How to choose between on-premises and cloud-based SCADA systems

by | Apr 8, 2024 | Control & Safety Systems | 0 comments

Modern supervisory control and data acquisition (SCADA) systems help to optimize the management of ‘big data’. This blog post explains that there are two main types of SCADA system – on-premises and cloud-based – and describes the differences between them and the benefits they can achieve.



Organizations want to extract greater value from their operating data, but outdated automation architectures can be data barriers that prevent improvements in production, reliability, safety and sustainability. To address this challenge, liberate data and enable powerful software to use the data to help optimize operations, Emerson continues to develop technologies that serve as a foundation for boundless automation. That means having the flexibility to deploy software across the intelligent field, at the edge and in the cloud, with a unifying data fabric to connect those domains and ensure the flow of information to people and optimization software. An example of this is Emerson’s DeltaV™ SaaS SCADA (formerly Zedi SaaS SCADA), that utilizes infinite computing power, attractive lifecycle costs and on-demand support and service.

Modern supervisory control and data acquisition (SCADA) systems play a vital role in helping organizations make optimal use of the valuable operations data generated by today’s intelligent sensors and automation equipment. Managing vast amounts of ‘big data’ can be challenging but SCADA systems enable clear, actionable information to be presented to the right personnel at the right time, facilitating improved business decisions.

In an article in International Process Engineer magazine, I describe the two main types of SCADA systems – on-premises and cloud-based – the differences between them, the kind of applications best suited to each and the benefits they can provide.

The article begins by looking at the history of on-premises SCADA systems, which were developed in the early 1970s to provide remote access to a variety of local control modules through standard automation protocols. In those times, SCADA had a control system architecture comprised of computers, networked data communications, and graphical user interfaces used for high-level supervision of machines and processes. I then explain that:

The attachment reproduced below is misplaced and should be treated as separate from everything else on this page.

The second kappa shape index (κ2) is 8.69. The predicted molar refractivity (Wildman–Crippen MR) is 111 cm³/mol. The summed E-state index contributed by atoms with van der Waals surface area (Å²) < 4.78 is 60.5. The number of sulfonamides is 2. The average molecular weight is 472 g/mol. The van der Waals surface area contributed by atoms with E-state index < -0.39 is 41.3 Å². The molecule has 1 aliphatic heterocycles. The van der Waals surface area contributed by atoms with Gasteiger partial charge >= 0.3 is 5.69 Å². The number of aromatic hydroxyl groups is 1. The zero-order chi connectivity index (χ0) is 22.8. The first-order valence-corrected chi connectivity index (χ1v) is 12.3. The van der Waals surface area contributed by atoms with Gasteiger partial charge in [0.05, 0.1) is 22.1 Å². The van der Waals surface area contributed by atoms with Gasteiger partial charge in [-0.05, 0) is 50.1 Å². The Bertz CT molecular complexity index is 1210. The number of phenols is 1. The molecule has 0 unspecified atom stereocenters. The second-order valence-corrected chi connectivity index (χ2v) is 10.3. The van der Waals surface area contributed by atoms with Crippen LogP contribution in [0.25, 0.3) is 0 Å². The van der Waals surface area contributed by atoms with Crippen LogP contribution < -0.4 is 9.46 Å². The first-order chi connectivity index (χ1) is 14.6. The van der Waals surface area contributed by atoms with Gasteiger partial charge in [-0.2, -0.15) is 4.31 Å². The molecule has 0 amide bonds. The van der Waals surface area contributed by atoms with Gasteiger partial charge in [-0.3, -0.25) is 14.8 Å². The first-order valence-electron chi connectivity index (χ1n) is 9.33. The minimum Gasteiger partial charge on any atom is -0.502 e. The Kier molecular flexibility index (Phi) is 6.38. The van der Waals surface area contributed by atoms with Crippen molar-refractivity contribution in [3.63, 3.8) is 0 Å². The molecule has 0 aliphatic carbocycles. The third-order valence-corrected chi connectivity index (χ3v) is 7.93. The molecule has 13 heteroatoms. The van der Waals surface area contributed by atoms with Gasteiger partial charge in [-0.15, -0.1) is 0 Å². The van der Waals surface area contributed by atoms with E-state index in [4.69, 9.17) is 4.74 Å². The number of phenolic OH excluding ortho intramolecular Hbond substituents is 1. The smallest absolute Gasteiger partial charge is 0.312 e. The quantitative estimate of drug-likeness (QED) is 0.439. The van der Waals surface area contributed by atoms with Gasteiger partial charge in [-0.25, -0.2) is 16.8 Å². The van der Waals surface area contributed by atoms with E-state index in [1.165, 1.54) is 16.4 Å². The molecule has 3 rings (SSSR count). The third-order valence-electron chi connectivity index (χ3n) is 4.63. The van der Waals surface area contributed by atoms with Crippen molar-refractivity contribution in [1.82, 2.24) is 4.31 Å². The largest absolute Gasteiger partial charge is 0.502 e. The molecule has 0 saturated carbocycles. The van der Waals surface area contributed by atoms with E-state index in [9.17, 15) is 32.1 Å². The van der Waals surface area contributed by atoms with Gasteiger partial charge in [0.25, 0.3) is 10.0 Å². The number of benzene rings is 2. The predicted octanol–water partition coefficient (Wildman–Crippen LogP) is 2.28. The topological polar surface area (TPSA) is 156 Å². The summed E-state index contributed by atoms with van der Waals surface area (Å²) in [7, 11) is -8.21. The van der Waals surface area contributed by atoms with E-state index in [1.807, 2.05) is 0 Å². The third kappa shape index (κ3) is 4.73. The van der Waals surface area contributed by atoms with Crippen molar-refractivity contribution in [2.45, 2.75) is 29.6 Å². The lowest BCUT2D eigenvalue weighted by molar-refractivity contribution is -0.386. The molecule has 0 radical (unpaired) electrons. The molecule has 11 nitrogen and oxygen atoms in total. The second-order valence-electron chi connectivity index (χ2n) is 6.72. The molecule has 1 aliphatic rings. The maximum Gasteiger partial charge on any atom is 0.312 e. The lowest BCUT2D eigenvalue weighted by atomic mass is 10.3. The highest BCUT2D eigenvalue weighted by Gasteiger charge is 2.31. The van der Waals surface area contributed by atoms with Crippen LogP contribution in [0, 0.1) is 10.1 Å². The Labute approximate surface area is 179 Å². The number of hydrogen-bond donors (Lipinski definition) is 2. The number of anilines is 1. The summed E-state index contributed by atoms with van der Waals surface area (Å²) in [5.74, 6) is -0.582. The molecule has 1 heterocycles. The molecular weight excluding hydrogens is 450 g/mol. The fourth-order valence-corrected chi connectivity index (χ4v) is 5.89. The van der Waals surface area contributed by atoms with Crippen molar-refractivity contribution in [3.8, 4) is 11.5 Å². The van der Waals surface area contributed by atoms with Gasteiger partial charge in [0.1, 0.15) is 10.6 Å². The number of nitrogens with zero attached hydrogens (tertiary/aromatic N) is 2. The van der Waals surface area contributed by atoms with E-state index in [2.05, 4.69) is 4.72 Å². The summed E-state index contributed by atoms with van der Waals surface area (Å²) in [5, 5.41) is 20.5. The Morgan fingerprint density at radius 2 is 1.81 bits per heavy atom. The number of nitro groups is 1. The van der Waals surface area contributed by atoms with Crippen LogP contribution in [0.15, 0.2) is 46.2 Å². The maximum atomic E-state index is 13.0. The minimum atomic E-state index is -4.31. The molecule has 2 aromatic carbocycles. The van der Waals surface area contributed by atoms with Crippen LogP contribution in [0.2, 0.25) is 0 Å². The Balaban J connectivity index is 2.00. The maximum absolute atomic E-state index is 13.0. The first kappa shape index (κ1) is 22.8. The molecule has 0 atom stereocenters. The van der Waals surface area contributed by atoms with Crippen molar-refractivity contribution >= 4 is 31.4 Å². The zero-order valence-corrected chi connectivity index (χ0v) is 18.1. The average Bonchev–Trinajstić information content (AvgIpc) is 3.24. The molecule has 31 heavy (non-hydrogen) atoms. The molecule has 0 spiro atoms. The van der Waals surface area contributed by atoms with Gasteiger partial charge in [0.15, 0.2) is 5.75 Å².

…large SCADA systems have become very similar to distributed control systems in terms of their function, while providing multiple means of interfacing with a manufacturing plant or locally housed assets. The technology has evolved and now includes a wide range of features aimed at improving efficiencies, increasing safety, and enabling better operational and business decisions.

The article describes the first generation of SCADA systems as independent, proprietary systems, with another mainframe acting as the back-up for connection to the remote terminal sites in case of failure. It continues:

…Advancements came through transforming the information and command processing from a central unit to a distributed network, where each station was responsible for a particular task. This improved resiliency and safety. However, there were no considerations given to security, long-term costs to maintain, or standardization at that point. Subsequent iterations of SCADA systems focused on improving these aspects, using a ‘networked’ systems approach. This allowed SCADA to be spread across more than one local area network and separated geographically using a process control network.